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Tendonitis and speed bag?

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  • Tendonitis and speed bag?

    I was just wondering about how much time to spend on the speedbag. Because it is a repititive motion, is there a risk of tendonitis? I usually work the bag for a few minutes longer once my triceps and shoulders begin to burn (after about 10 minutes). I figure after my muscles begin to burn, I am approaching a point of diminishing returns. So I stop for fear of waking up with tendonitis the next day. What do you all think?

  • #2
    Lately I've been working the bag for about 60 minutes at a time. Obviously, I don't punch non-stop and I'm not punching anywhere near "all out" speed, mostly trying to pick up new technique punching at quarter to half speed maybe. Having a variety of techniques helps to spread the load so to speak - i.e. elbows, FCP, FSP, downard elbows,etc. all help to keep any one part from taking too much of the force.

    Back in the day, all I knew was FCP , so I had recurring hand pain from doing nothing but circle punches.

    The only problems I've encountered from speed bag:

    1. Chafed knuckles / abrasions - punching bag with rough surface or seams w/o gloves or wraps
    2. Hand pain - punching over-inflated bag excessively - i.e. nothing but circle punch
    3. Left shoulder - When I had the bone spur in my left shoulder , it would ache anytime after 2 minutes of speedbag. That pain is mostly gone post surgery
    4. On occasion I've experienced minor pain in the right shoulder, I usually lay off the bag for 1-2 weeks and all is well

    I do extensive rotator cuff training 1-2 times per week to help avoid future injuries. I don't work the speed bag more than 5 days in a week.

    Lastly, I'm a big proponent for layoffs - i.e. stay off the bag completely for 2-3 months of the year. I do the same for weights, heavy bag and any other workouts I do.
    Last edited by Tim; 02-08-2008, 11:36 AM.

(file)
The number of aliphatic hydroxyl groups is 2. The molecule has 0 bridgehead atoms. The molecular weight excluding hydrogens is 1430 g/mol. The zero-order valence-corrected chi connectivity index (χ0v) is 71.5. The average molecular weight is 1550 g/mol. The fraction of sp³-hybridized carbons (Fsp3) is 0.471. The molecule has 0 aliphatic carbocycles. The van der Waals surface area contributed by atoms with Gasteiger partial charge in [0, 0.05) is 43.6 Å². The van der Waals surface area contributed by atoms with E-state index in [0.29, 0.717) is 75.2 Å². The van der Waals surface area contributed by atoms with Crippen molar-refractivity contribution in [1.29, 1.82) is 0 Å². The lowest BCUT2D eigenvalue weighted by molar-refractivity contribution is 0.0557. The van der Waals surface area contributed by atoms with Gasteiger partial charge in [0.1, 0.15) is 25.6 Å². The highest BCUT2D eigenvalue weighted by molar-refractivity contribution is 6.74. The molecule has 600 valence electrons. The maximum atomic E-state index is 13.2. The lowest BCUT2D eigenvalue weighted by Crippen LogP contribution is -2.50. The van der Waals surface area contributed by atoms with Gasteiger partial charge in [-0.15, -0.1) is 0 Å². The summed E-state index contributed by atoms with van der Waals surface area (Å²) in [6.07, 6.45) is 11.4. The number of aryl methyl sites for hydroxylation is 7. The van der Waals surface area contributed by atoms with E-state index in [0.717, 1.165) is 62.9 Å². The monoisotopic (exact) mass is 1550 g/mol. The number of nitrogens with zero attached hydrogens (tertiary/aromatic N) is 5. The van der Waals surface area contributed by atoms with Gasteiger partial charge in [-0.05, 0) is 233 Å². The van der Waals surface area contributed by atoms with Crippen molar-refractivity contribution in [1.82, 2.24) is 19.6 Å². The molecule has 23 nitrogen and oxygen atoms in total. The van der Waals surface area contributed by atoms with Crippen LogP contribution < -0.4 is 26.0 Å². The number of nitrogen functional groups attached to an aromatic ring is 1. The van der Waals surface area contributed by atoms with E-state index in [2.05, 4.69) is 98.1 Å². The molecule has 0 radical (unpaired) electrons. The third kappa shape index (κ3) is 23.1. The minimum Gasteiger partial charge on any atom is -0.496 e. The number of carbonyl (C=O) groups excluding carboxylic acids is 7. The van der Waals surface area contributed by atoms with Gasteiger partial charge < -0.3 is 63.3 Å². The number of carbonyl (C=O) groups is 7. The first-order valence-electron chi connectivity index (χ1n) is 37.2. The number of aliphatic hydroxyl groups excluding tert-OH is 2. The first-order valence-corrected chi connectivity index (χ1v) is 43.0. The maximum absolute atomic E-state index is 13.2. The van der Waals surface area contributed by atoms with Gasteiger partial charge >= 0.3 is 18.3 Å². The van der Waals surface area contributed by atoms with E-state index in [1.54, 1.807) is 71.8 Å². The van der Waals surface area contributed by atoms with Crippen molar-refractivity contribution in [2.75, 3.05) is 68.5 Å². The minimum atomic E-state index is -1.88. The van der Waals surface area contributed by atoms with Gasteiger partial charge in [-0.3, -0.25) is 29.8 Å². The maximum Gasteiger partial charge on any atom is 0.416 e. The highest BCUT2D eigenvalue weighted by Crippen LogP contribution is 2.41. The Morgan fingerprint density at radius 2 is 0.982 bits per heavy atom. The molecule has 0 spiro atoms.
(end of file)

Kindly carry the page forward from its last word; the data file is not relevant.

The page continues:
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    • #3
      I go from one bag or exercise to the next. I'll hit the big speed bag, wait about 15 seconds, hit another size bag about 5 minutes, do dips, pushups, curls, hit the small bag, double end bag, etc.

      Since I'm on the road every week, I'll usually hit 3 or 4 days in a row, then off the bags from traveling.

      Like Tim said, rest is very important. No sense in hurting yourself. When my right shoulder really feels strained, I let it rest until it is feeling strong again. Often, rest takes just as much discipline as exercise.

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      • #4
        Originally posted by riqal View Post
        I was just wondering about how much time to spend on the speedbag. Because it is a repititive motion, is there a risk of tendonitis? I usually work the bag for a few minutes longer once my triceps and shoulders begin to burn (after about 10 minutes). I figure after my muscles begin to burn, I am approaching a point of diminishing returns. So I stop for fear of waking up with tendonitis the next day. What do you all think?
        As a certified speed bag fanatic for a few years, I would say YES, there is a chance of repetitive injury and tendonitis, especially if it is overdone, and PARTICULARLY if you already have an acute joint injury.